Harald Szeemann: Documenta 5

Harald Szeemann: Documenta 5

Curated by David Platzker

ICI’s newest series of shows celebrates the fact that interesting projects can come in small parcels, and takes its lead from initiatives such as Marcel Duchamp’s Boîte-en-valise and George Maciunas’ Fluxkits. Charged with a do-it-yourself imperative, each Exhibitions in a Box provides source material from which venues can generate high-content, low-cost exhibitions, adapting and adding to the materials provided according to the space and facilities available. An evolving series developed by artists, curators and art historians, the content of the boxes variously includes small-scale artworks, videos, sound works, instruction works, ephemera and archive materials.

These projects are suitable for all scales of institution, from libraries and artist-run spaces, to art centers, university galleries, museum project spaces, or education centers. Each box will arrive with materials ready to install, requiring little or no equipment for presentation. The projects are conceived to stimulate discussions and events, to be organized by the host venue. Virtually any configuration is possible: for example, the box contents may be added to with contributions from the host venue’s collections and archives, or can be the starting point for an exhibition that presents local artists’ practices in relation to a broader art issue or event. There are three categories of Exhibitions in a Box: key historic precedents that influence art practice and exhibition making now; artist-initiated boxes; and a project series, focusing on one period or range of works from contemporary artists.

The first historic Exhibition in a Box is titled Harald Szeemann: Documenta 5.  The materials explore the many facets of one particularly controversial Documenta exhibition, which jumped outside the contemporary art sphere into an expanded realm of activity, a legendary extravaganza that invited both visceral criticism and praise. Generally speaking, Documenta is a major international contemporary art presentation that takes place every five years in Kassel, Germany. This specific 1972 Documenta, chiefly curated by the influential Swiss curator, Harald Szeemann, was a pioneering, radically different presentation that was conceived as a 100-day event, with performances and happenings, outsider art, even non-art, as well as repeated Joseph Beuys lectures, and an installation of Claes Oldenburg’s Mouse Museum, among many other atypical inclusions. The show widely promoted awareness of a contract known as The Artist’s Reserved Rights Transfer and Sale Agreement, which protects artists’ ongoing intellectual and financial rights with regard to their production.  This Exhibition in a Box includes the exhibition catalogue, ephemera, artists’ publications and editions produced in conjunction with the exhibition, as well as published reviews and critical responses. The assembled materials provide a rich jumping off point for art history students, artists, and general audiences to plunge into the international contemporary art scene of 1972, to see what this particularly fertile cultural moment produced. Venues might like to host an evening of local artists’ talks about contracts and rights, building from discussion of The Artists Reserved Rights Transfer and Sale Agreement, or could work with community groups to generate their own 100-day series of events.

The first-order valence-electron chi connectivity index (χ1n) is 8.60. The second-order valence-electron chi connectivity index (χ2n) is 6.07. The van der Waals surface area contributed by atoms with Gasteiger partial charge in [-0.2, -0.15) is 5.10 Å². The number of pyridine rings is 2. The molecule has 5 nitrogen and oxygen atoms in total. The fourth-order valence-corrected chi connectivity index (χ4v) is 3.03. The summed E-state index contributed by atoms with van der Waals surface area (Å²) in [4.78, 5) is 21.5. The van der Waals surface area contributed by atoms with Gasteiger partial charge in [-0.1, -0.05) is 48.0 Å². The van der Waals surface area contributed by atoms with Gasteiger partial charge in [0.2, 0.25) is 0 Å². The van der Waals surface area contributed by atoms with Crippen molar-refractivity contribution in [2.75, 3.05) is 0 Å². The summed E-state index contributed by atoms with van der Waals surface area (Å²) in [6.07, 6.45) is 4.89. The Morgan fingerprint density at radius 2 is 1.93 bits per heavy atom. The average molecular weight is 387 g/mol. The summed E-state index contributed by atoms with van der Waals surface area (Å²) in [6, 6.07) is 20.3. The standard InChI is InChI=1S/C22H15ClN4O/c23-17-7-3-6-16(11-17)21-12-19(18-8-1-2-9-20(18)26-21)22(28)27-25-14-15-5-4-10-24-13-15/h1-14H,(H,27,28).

For additional information, as well as to check specific dates of availability, contact Frances Wu Giarratano, Exhibitions Manager, at 212.254.8200 x 29, or .(JavaScript must be enabled to view this email address)

Documenta 5 Exhibition Catalogue

Additional Images

Joseph Beuys, aus / from Saltoarte (aka: How the Dictatorship of the Parties Can Overcome), 1975 (printed bag)

Letter from Robert Morris, "Regarding Documenta V," Flash Art, May-June 1972

Installation view at Specific Object, New York

Touring Schedule

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Project Description